VB .Net : is it worth the trouble?

This is a discussion on VB .Net : is it worth the trouble? within the A Brief History of Cprogramming.com forums, part of the Community Boards category; Is this language worth spending time on? im having it in college but i don't know if i should sharpen ...

  1. #1
    former member Brain Cell's Avatar
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    VB .Net

    Is this language worth spending time on? im having it in college but i don't know if i should sharpen my skills in it or just study it to pass the exam.

    let me know what you guys think
    Last edited by Brain Cell; 11-28-2004 at 02:02 PM.
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  2. #2
    the hat of redundancy hat nvoigt's Avatar
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    VB is the dark side. It's easy, it's tempting and it will lead to frustration, hate and anger. VB.NET is the same thing with a .NET marker tagged on. If you need a rapid development language, use C#. If you need power, use C++.
    hth
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  3. #3
    Cat without Hat CornedBee's Avatar
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    I agree. C# and VB.Net offer you the same capabilities, but C# makes better use of them.
    All the buzzt!
    CornedBee

    "There is not now, nor has there ever been, nor will there ever be, any programming language in which it is the least bit difficult to write bad code."
    - Flon's Law

  4. #4
    former member Brain Cell's Avatar
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    Quote Originally Posted by nvoigt
    VB is the dark side. It's easy, it's tempting and it will lead to frustration, hate and anger. VB.NET is the same thing with a .NET marker tagged on. If you need a rapid development language, use C#. If you need power, use C++.
    actually i hate it in every single way. The compiler just won't leave me alone and interrupts me in almost everyline.

    Our college doesn't offer a C# course. But if C# is that good then maybe i take a course from somewhere else.

    What im asking is , is it popular nowadays (talking about companies) and do you think it can really help in my career?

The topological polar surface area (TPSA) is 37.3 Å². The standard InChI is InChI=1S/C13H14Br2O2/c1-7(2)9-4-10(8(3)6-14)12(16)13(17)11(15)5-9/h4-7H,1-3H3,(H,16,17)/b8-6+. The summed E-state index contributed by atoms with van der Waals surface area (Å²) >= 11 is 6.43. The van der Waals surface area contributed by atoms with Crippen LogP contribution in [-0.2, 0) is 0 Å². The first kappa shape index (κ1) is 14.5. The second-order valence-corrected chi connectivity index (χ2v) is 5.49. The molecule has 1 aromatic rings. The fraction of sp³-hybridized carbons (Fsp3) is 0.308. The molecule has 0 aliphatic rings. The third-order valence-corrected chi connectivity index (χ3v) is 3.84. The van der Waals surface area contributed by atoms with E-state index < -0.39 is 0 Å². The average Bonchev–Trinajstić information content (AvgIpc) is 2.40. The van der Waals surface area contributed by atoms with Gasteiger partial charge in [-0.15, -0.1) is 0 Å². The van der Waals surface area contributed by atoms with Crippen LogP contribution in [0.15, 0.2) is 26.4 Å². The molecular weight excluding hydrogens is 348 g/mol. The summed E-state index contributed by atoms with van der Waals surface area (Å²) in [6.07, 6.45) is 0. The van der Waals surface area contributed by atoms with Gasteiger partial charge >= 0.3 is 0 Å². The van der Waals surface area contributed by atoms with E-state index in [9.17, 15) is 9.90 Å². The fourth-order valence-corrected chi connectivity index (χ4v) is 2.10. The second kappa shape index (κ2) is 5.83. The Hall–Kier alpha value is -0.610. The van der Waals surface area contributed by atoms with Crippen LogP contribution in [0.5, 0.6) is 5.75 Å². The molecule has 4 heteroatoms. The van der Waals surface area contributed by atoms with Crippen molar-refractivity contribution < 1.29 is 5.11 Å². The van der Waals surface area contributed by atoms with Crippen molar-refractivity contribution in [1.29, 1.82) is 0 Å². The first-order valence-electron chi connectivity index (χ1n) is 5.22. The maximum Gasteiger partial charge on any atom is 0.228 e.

im planning on bieng a C\C++ and Java programmer so i don't know if Vb.Net will add anything to my career.
    My Tutorials :
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  5. #5
    Registered User linuxdude's Avatar
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    <rant>Yeah. I have to take it right now also. I freakin' hate it. Every time you want to change something above or below the line you are in and didn't finish that line, a syntax error will come up. Then you were intending to go over after you hit up, and viola a freaking help tutorial thing comes up. If you mispell something it thinks you created a new variable without initializing it and(not only that) it automatically assignes it 0. Then your whole code doesn't work, instead of just telling you to declare you variables(I know I can change it but our teacher won't let us, and why should I have to type Option Explicit at the beginning of my code. I hate its indentions also. Rediculous. I never use that much space in my code.</rant>

  6. #6
    Climber spoon_'s Avatar
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    Quote Originally Posted by Brain Cell
    actually i hate it in every single way. The compiler just won't leave me alone and interrupts me in almost everyline.
    So you would rather wait until you hit compile and then go sifting through code to find the errors rather than having it pointed out to you as you type?

    Odd fellow.
    {RTFM, KISS}

  7. #7
    Cat without Hat CornedBee's Avatar
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    Quote Originally Posted by spoon_
    So you would rather wait until you hit compile and then go sifting through code to find the errors rather than having it pointed out to you as you type?

    Odd fellow.
    Perhaps he'd like something sensible, like the C# IDE underlining whatever is wrong without further comment. The popups from VB made me crazy the short time I used it, too.
    All the buzzt!
    CornedBee

    "There is not now, nor has there ever been, nor will there ever be, any programming language in which it is the least bit difficult to write bad code."
    - Flon's Law

  8. #8
    former member Brain Cell's Avatar
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    i actually don't like bieng notified of errors while im coding because sometimes i move between incomplete lines in C\C++ but when i do that in VB.NET it just won't leave me alone and the code will be either underlined (shows an error) or replaced by assumptions. I've been through every single thing linuxdude said
    My Tutorials :
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  9. #9
    Registered User axon's Avatar
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    >>will be either underlined (shows an error) or replaced by assumptions<<

    you could turn this feature off in properties

    some entropy with that sink? entropysink.com

    there are two cardinal sins from which all others spring: Impatience and Laziness. - franz kafka

  10. #10
    Bob Dole for '08 B0bDole's Avatar
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    Visual C++ .NEt !
    Hmm

  11. #11
    former member Brain Cell's Avatar
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    Quote Originally Posted by axon